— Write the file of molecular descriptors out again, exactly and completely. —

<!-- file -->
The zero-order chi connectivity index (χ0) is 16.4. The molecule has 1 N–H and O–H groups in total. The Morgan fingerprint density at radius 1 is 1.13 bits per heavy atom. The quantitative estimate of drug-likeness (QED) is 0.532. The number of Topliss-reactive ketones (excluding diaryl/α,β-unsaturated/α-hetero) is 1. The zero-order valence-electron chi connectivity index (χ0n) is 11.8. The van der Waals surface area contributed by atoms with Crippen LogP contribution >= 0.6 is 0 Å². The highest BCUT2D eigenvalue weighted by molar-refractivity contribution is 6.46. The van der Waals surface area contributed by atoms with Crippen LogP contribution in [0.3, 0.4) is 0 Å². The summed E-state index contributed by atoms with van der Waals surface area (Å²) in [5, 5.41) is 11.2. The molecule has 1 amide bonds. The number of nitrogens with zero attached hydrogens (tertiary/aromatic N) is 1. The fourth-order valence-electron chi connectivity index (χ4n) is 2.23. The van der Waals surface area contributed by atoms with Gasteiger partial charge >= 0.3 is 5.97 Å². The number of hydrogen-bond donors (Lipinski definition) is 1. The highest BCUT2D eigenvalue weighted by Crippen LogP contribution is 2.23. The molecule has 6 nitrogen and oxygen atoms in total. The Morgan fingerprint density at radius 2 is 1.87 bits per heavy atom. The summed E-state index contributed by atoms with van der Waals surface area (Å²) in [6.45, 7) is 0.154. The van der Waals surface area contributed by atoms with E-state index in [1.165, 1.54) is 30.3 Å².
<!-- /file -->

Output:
The zero-order chi connectivity index (χ0) is 16.4. The molecule has 1 N–H and O–H groups in total. The Morgan fingerprint density at radius 1 is 1.13 bits per heavy atom. The quantitative estimate of drug-likeness (QED) is 0.532. The number of Topliss-reactive ketones (excluding diaryl/α,β-unsaturated/α-hetero) is 1. The zero-order valence-electron chi connectivity index (χ0n) is 11.8. The van der Waals surface area contributed by atoms with Crippen LogP contribution >= 0.6 is 0 Å². The highest BCUT2D eigenvalue weighted by molar-refractivity contribution is 6.46. The van der Waals surface area contributed by atoms with Crippen LogP contribution in [0.3, 0.4) is 0 Å². The summed E-state index contributed by atoms with van der Waals surface area (Å²) in [5, 5.41) is 11.2. The molecule has 1 amide bonds. The number of nitrogens with zero attached hydrogens (tertiary/aromatic N) is 1. The fourth-order valence-electron chi connectivity index (χ4n) is 2.23. The van der Waals surface area contributed by atoms with Gasteiger partial charge >= 0.3 is 5.97 Å². The number of hydrogen-bond donors (Lipinski definition) is 1. The highest BCUT2D eigenvalue weighted by Crippen LogP contribution is 2.23. The molecule has 6 nitrogen and oxygen atoms in total. The Morgan fingerprint density at radius 2 is 1.87 bits per heavy atom. The summed E-state index contributed by atoms with van der Waals surface area (Å²) in [6.45, 7) is 0.154. The van der Waals surface area contributed by atoms with E-state index in [1.165, 1.54) is 30.3 Å².